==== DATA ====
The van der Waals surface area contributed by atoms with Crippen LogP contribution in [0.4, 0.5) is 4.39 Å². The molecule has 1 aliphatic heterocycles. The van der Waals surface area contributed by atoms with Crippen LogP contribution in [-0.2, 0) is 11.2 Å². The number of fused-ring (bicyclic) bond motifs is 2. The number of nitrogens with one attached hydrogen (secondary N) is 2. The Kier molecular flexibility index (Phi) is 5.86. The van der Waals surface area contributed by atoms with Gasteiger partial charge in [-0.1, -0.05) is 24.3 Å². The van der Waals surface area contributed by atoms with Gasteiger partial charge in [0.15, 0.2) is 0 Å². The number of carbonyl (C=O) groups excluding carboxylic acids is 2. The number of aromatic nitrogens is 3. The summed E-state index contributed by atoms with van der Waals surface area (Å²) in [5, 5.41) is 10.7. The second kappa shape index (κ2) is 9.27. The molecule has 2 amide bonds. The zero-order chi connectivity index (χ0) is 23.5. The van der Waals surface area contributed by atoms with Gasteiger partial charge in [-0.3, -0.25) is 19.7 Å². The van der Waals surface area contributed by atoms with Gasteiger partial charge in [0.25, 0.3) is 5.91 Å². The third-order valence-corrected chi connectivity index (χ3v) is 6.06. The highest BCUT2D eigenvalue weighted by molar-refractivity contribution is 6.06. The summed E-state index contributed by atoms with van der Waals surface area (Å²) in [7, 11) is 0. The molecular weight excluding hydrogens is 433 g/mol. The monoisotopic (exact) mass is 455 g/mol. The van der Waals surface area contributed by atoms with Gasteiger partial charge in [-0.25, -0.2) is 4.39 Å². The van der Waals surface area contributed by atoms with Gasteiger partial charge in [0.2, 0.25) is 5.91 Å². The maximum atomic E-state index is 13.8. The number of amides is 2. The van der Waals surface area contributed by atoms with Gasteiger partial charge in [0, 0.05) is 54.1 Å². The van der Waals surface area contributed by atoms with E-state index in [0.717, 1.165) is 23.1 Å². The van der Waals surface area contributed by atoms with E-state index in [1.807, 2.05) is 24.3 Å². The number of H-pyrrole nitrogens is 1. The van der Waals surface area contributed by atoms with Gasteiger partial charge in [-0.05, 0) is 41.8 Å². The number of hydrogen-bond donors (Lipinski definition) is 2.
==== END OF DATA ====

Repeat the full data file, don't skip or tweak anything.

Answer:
The van der Waals surface area contributed by atoms with Crippen LogP contribution in [0.4, 0.5) is 4.39 Å². The molecule has 1 aliphatic heterocycles. The van der Waals surface area contributed by atoms with Crippen LogP contribution in [-0.2, 0) is 11.2 Å². The number of fused-ring (bicyclic) bond motifs is 2. The number of nitrogens with one attached hydrogen (secondary N) is 2. The Kier molecular flexibility index (Phi) is 5.86. The van der Waals surface area contributed by atoms with Gasteiger partial charge in [-0.1, -0.05) is 24.3 Å². The van der Waals surface area contributed by atoms with Gasteiger partial charge in [0.15, 0.2) is 0 Å². The number of carbonyl (C=O) groups excluding carboxylic acids is 2. The number of aromatic nitrogens is 3. The summed E-state index contributed by atoms with van der Waals surface area (Å²) in [5, 5.41) is 10.7. The second kappa shape index (κ2) is 9.27. The molecule has 2 amide bonds. The zero-order chi connectivity index (χ0) is 23.5. The van der Waals surface area contributed by atoms with Gasteiger partial charge in [-0.3, -0.25) is 19.7 Å². The van der Waals surface area contributed by atoms with Gasteiger partial charge in [0.25, 0.3) is 5.91 Å². The third-order valence-corrected chi connectivity index (χ3v) is 6.06. The highest BCUT2D eigenvalue weighted by molar-refractivity contribution is 6.06. The summed E-state index contributed by atoms with van der Waals surface area (Å²) in [7, 11) is 0. The molecular weight excluding hydrogens is 433 g/mol. The monoisotopic (exact) mass is 455 g/mol. The van der Waals surface area contributed by atoms with Gasteiger partial charge in [-0.25, -0.2) is 4.39 Å². The van der Waals surface area contributed by atoms with Gasteiger partial charge in [0.2, 0.25) is 5.91 Å². The maximum atomic E-state index is 13.8. The number of amides is 2. The van der Waals surface area contributed by atoms with Gasteiger partial charge in [0, 0.05) is 54.1 Å². The van der Waals surface area contributed by atoms with E-state index in [0.717, 1.165) is 23.1 Å². The van der Waals surface area contributed by atoms with E-state index in [1.807, 2.05) is 24.3 Å². The number of H-pyrrole nitrogens is 1. The van der Waals surface area contributed by atoms with Gasteiger partial charge in [-0.05, 0) is 41.8 Å². The number of hydrogen-bond donors (Lipinski definition) is 2.